Project cargo, like the rest of the industry, has been dragged by the coronavirus pandemic which has impacted manufacturing and put on hold existing projects worldwide, causing a slowdown in demand for moving breakbulk.


Christophe Grammare, the Singapore-based commercial director of AAL Shipping, said aside from the challenges brought by Covid-19, there’s also the impact of the ongoing trade rift between some of the world’s largest economies, adding more pressure to the industry.


“The Covid impact on the breakbulk, heavy lift and project cargo is slowing down fabrication and therefore reducing volumes overall,” Grammare told Asia Cargo News, noting that 2020 also saw added pressure from trade wars and “commodity price insecurity – especially in oil prices.”


“As forecasted, production and international cargo movements have declined rapidly since the start of the outbreak. Initially, the slowdown of imports and exports took hold in China, then Korea and Japan – in all cases resulting in the forced reduction of shipments, delayed project cargo readiness and in many cases cargo bookings cancellations,” he added.


Boost from China’s Belt and Road initiative


The AAL Shipping executive noted, however, that the main change seen in Intra-Asia shipping over the past few years is the infrastructure investment and development in China’s Belt and Road initiative which has been sustained – albeit at reduced levels.


“Now that contagion is spread across the world and the lockdown of many markets has caused business and public upheaval and there is very little appetite for investment and project greenlighting in the private sector nevertheless as countries initiate stimulus packages we are starting to see infrastructure projects emerging,” Grammare said.


While China is slowly recovering, however, he noted that AAL has been experiencing low cargo demand from its trading partners in Oceania, the Middle East, Europe, the U.S. and the rest of Asia.


Nonetheless, the shipping executive said compared to the rest of the freight shipping industry, the multipurpose project heavy-lift sector is less impacted by the sudden shift in demand and capacity.


“Cargo demand for consumer/FMCG (fast-moving consumer goods) products, i.e., containerized cargo, is much more sensitive and [more quickly] impacted due to these changes than the project cargo sector, where we see breakbulk and project cargo volumes steady with no increase in capacity required,” Grammare told Asia Cargo News.



“Most of the intra-Asia project cargo movement is satisfied by a multitude of tramp sailings, with still no need for fixed scheduled liner services. There is enough MPP tonnage moving within or passing the intra-Asia zone to cater for current cargo demand,” he added.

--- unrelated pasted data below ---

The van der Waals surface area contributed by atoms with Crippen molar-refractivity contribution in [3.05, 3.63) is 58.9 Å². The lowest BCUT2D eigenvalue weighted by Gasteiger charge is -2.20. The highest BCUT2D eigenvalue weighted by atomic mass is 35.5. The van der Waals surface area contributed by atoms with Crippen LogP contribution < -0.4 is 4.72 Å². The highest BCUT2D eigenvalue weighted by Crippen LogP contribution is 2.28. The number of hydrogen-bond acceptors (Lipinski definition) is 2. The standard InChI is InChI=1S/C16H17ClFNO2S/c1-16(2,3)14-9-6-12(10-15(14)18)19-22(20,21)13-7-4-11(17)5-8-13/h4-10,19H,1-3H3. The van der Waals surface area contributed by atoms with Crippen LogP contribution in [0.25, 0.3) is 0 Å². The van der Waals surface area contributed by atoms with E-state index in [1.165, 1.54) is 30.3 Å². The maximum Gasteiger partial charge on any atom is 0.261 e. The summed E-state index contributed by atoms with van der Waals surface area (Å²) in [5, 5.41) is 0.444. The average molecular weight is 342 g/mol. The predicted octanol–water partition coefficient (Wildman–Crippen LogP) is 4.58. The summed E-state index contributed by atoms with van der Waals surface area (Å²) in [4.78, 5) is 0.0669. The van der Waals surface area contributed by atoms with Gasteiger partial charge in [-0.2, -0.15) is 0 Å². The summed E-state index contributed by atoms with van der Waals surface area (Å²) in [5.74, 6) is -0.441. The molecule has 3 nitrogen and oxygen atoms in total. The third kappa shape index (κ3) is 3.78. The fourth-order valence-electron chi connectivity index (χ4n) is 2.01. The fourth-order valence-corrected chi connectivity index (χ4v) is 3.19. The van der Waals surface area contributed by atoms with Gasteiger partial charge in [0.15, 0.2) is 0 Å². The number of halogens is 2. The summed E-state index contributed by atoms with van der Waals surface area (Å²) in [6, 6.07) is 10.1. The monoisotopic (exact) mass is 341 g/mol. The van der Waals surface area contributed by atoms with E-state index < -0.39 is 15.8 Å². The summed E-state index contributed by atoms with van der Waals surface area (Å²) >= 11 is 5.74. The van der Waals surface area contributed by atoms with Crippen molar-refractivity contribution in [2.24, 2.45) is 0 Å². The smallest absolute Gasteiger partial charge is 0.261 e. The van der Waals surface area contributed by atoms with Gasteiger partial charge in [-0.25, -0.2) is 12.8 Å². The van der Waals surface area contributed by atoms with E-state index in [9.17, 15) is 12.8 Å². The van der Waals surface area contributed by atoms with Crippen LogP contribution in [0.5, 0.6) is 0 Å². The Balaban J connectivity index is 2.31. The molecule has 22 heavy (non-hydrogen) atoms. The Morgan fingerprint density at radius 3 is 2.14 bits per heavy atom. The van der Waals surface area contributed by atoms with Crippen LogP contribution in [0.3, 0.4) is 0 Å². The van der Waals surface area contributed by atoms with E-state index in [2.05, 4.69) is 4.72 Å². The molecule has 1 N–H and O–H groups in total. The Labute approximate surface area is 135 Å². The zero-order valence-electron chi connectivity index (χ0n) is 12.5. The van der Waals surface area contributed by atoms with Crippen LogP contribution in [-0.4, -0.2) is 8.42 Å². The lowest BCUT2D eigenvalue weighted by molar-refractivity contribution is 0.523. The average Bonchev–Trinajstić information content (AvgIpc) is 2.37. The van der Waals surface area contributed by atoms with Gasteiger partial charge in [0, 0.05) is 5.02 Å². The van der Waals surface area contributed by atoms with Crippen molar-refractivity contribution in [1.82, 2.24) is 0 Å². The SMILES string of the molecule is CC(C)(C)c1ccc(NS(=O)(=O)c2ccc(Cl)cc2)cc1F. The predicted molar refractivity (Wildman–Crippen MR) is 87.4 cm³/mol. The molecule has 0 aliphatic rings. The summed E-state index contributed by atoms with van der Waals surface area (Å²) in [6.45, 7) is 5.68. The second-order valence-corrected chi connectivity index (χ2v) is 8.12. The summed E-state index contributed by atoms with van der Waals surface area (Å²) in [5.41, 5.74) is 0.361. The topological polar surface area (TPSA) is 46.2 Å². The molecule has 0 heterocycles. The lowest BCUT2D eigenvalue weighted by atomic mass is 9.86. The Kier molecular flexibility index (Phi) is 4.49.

More stability for heavy lift in Q4



Grammare said for AAL Shipping, the focus in the region is mainly for transporting complex and/or heavy cargoes – with pricing in other segments “highly competitive.”


“Our sailing frequency between Europe-Asia, Middle East-Asia and Asia-Australia offer a ready solution and economies of scale for the carriage of intra-Asia cargo. Nevertheless. rates intra-Asia are highly competitive in view of the access of tonnage available, therefore AAL usually focuses on complex and heavy cargoes,” he said.


For AAL, the region accounts for “probably between 10% and 20%” of its volume, according to Grammare.


“Considering the current challenges facing the region we do not expect any huge movement in the intra-Asia breakbulk, heavy lift and project cargo market,” he added.


Meanwhile, the global multipurpose shipping operator noted that the pressure in the industry would remain in the short term and the recovery would depend on various factors including government support for the industry which he described as “most important” to prevent the collapse of some players.


“The short-term will remain pressured and recovery time depends upon the ability of markets to contain the virus spread and also the appetite of governments and financial institutions to support their businesses with desperately needed fiscal support policies,” Grammare said.


“The most important measure that can be implemented at this time within any market is fiscal government support for corporate business and capital injection into Asian economies. This is necessary to stimulate trade and cargo movement.”


He noted that maritime transport is essential to the world’s economy with over 90% of the world’s trade carried on ships – and thus, such policies are “needed more than ever” to “get the industry and the wider global economy back on track.”


“By Q4 2020 we had hoped to see more stability in global markets and trade emergence. We even predicted growth, as markets recover and start to refill their depleted stocks of goods, resources and commodities,” the AAL executive said.


“Unfortunately, no one knows the exact timeline of recovery and, in this sense, unsupported companies within our sector across the board are in danger of serious repercussions and possible collapse as we witnessed even before this crisis,” he added.


By Charlee C. Delavin

Asia Cargo News | Hong Kong